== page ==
Following 1963, if hospitalization was necessary, patients were to be admitted on a short-term basis, medicated, stabilized and then released. This led to a “revolving door policy”, in which patients frequently were admitted, medicated, stabilized, and released, but, many then stopped taking their medication, again became actively psychotic and were rehospitalized.

Also, in the name of civil rights and humane treatment, the criteria for “civil committment” (committment to mental hospitals against one’s will) were narrowed to the point that only those who were a clear danger to themselves or the public, could be committed without their permission. This meant that even those who were actively hallucinating, ranting and raving, homeless, filthy, or in some cases starving could not be hospitalized against their will. In my view, these criteria are far too restrictive and great suffering among the mentally ill, as well as the rest of us, continues as a result.

Once again an over-reaction in the name of personal freedom and humane treatment has gone too far, predictably resulting in social chaos and tragedy, with a net loss of personal freedoms for all. Once again, I judge the true governmental motivation for a provision of more “personal freedom” ( in this case for mental patients) was largely revenue savings.

It is true that those patients who seek help at Community Mental Health Centers tend to benefit. But on a yearly basis, 40 to 60 percent of all people suffering from schizophrenia “and other severe mental disorders receive no treatment at all”. While poor coordination or shortage of services are frequently named as the cause for this shortfall, no one is willing to face the other obvious fact. Giving an active psychotic the right to refuse treatment is an absurdly self-destructive big part of our problem!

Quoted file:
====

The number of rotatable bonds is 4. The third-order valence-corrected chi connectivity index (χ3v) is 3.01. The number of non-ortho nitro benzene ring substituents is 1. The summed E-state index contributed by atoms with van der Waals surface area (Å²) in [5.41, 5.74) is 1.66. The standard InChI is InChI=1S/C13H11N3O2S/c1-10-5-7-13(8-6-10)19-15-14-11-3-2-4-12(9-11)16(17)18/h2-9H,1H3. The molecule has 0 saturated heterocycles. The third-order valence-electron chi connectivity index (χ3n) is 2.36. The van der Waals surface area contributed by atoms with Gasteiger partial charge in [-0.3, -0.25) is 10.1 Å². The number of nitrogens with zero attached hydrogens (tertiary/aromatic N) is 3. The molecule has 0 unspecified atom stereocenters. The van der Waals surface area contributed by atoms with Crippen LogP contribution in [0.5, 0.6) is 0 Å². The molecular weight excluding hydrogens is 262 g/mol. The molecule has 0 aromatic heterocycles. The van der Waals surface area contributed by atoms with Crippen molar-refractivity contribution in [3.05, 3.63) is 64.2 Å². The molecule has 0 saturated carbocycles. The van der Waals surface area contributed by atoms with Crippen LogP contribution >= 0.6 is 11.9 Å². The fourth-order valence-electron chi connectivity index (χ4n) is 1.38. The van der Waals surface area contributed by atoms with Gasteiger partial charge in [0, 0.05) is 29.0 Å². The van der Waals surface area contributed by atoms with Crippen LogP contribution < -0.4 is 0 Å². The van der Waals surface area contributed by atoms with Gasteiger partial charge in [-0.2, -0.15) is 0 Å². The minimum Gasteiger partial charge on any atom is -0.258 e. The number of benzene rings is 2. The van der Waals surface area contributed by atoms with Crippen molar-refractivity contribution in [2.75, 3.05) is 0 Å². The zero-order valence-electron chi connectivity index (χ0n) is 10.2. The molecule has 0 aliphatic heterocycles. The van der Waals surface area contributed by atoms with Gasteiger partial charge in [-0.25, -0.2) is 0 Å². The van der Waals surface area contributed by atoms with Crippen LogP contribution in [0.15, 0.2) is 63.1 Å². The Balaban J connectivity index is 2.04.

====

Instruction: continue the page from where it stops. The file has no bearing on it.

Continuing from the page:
While institutions may become more effective in their treatment, there is no happy feel-good remedy for psychotics who are unable to make rational decisions in their own best interests, who do not seek treatment, or who refuse treatment when it is offered.

New Laws with more nuanced civil commitment capabilities, intensive medication and psychological treatment strategies, and mandatory close follow-up with recommittment capabilities are essential.

Wake-up America! Advocate for a Revision of our Civil Committment Rules!

V. Thomas Mawhinney, Ph.D. 1/9/11

P.S. (I) The history and statistics of the Community Mental Health Movement and its failings is based upon the college textbook Abnormal psychology, by Ronald J. Comer.

P.S. (II) Schizophrenia is a life-long mental disease with strong heritability. There is not cure for schizophrenia, though medication can imperfectly help to control its most bizarre symptoms. Since deinstitutionalization, the reproductive rates of people with schizophrenia have naturally risen and is thought to now approximate that of the normal population. The implications for the growth of the genetic basis or schizophrenic spectrum problems in our population should be clear. But, this is a topic for another time.

Thursday, January 6, 2011

For All Of Our Years

For All Of Our Years

It is six days past the start of the New Year. But, some dear friends sent me an inspirational and heart-warming video wish for the New Year and I must share it with you.

You will be happy that you took the time to view it.

God Bless,

Dr. Tom